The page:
President Obama will nominate former Ohio Attorney General and Democrat Richard Cordray to head the Consumer Financial Protection Bureau, Reuters reported.This follows months of speculation that Elizabeth Warren, who spearheaded the establishment of the new agency, might be named its chief.
Cordray has been part of the team working to set up the CFPB, and was named head of its enforcement arm by Warren last year.
Now, by selecting Cordray, it “allows Obama to sidestep a heated battle for Senate confirmation he would have faced had he nominated” Warren, Reuters said.
However, Cordray’s senate confirmation may not be that simple; he too has been outspoken about the banking industry, like Warren.
And Republicans have already responded to the news about Cordray by saying that “they intend to oppose “any nominee, regardless of party affiliation” unless the White House made a slew of changes to the agency,” Politico reported.
“Richard Cordray has spent his career advocating for middle-class families, from his tenure as Ohio’s attorney general, to his most recent role as heading up the enforcement division at the CFPB and looking out for ordinary people in our financial system,” Obama said.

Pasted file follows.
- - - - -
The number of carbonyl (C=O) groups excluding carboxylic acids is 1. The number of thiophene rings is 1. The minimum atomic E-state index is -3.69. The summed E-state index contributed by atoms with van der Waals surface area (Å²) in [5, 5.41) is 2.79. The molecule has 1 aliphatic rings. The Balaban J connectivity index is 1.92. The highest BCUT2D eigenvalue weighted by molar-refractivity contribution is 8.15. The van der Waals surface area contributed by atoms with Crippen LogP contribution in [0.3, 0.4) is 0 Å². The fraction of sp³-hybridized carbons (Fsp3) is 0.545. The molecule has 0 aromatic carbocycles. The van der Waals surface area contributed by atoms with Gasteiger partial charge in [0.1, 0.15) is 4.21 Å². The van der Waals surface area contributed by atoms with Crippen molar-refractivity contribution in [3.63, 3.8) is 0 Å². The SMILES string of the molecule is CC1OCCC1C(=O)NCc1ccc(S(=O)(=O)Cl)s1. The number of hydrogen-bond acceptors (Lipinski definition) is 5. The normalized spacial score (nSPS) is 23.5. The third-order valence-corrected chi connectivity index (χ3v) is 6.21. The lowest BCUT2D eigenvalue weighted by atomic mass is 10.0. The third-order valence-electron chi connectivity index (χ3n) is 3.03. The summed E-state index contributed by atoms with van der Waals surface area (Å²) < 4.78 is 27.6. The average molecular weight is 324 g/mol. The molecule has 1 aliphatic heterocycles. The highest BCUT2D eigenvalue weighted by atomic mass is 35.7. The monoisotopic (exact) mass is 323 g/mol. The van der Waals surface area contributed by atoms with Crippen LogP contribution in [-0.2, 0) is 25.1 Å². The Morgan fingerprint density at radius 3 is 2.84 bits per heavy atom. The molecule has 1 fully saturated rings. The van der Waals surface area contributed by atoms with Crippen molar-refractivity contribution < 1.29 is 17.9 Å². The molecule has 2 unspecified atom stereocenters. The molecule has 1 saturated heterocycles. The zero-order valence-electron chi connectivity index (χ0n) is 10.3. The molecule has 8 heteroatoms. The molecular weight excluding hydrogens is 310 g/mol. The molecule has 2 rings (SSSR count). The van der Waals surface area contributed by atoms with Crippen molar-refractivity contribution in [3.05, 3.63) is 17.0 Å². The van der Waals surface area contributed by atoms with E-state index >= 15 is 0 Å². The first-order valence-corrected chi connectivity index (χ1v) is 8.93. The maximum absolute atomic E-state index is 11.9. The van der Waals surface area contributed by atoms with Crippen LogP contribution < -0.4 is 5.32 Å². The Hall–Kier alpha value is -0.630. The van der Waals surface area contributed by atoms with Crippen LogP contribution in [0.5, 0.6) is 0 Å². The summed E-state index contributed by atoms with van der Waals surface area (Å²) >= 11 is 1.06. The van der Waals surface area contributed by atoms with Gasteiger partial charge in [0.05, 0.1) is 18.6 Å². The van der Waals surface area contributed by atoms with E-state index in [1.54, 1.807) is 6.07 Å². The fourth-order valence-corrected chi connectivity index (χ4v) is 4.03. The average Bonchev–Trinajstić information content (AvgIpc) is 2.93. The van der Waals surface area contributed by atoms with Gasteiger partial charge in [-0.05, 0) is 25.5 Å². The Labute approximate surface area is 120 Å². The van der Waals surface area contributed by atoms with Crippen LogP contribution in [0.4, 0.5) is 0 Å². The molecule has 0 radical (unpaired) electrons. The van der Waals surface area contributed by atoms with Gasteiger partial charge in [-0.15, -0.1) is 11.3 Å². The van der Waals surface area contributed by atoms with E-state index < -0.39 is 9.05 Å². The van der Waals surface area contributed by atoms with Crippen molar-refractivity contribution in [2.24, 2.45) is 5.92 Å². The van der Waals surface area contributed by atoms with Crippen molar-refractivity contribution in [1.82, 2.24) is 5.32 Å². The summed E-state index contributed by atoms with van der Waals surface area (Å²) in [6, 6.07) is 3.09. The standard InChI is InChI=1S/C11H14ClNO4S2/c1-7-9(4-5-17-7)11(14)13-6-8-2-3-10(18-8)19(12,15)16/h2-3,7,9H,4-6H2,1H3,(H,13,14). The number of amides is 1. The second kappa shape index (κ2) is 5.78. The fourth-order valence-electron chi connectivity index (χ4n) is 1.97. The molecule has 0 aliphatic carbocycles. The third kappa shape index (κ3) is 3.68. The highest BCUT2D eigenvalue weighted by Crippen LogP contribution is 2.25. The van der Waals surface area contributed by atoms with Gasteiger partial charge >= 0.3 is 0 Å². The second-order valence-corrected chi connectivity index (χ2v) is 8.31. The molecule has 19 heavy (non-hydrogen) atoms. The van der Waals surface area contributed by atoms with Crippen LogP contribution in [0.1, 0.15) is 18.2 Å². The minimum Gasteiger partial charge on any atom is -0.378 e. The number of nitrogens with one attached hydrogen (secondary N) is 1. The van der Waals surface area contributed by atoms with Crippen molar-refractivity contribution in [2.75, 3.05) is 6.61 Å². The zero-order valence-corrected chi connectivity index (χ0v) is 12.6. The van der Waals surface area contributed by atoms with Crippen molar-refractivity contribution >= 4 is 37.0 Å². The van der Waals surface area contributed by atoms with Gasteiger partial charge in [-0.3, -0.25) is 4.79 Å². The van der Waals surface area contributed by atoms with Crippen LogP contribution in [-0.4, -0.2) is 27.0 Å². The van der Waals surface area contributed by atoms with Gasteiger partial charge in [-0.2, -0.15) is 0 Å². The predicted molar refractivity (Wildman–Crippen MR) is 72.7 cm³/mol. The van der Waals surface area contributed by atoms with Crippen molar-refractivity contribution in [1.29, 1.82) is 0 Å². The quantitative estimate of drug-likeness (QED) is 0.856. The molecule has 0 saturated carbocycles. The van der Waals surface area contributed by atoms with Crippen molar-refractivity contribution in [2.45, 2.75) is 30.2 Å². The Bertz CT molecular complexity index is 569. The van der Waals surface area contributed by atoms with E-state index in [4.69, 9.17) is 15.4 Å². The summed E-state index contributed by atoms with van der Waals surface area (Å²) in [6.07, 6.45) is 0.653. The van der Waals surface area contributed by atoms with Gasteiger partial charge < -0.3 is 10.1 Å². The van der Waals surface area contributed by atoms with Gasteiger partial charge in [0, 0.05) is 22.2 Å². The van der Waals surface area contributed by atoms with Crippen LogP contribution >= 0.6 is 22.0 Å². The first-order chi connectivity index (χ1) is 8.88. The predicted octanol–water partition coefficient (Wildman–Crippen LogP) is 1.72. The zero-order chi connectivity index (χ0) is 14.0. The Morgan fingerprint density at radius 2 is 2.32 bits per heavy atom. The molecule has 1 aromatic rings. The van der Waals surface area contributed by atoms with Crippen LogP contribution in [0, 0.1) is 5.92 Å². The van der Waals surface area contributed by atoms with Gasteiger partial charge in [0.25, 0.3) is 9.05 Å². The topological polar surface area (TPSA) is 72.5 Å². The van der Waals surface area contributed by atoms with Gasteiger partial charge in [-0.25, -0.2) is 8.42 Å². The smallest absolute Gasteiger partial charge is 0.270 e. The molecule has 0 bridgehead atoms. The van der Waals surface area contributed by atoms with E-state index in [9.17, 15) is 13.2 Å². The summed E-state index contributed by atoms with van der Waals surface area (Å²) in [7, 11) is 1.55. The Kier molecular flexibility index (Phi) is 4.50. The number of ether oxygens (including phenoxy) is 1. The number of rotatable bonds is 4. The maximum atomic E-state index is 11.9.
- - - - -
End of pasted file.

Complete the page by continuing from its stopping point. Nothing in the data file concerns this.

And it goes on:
Warren has endorsed the nomination. She “very much wanted the job,” according to Politico, “but acknowledged that she would not be confirmed by the U.S. Senate. Her first choice… was her deputy Raj Date.”
So here’s the dossier on Cordray.
An Ohio native, Cordray was the state’s AG from November 2008 until November 2010, when he lost his re-election campaign to Senator Mike DeWine. Before the AG gig, Cordray was the the Ohio State Treasurer.He earned a B.A from Michigan State; he was a Marshall Scholar at Oxford, where he earned his M.A; he was editor-in-chief of the University of Chicago Law Review, where he earned his JD; he was a law clerk for Supreme Court Justice Anthony Kennedy; and a congressman in the Ohio House of Representatives.
He is also an “undefeated five-time Jeopardy! champion.“
He won $45,303 on the show in 1987. He used the winnings to pay off his law school debt, pay taxes and to buy a used car.
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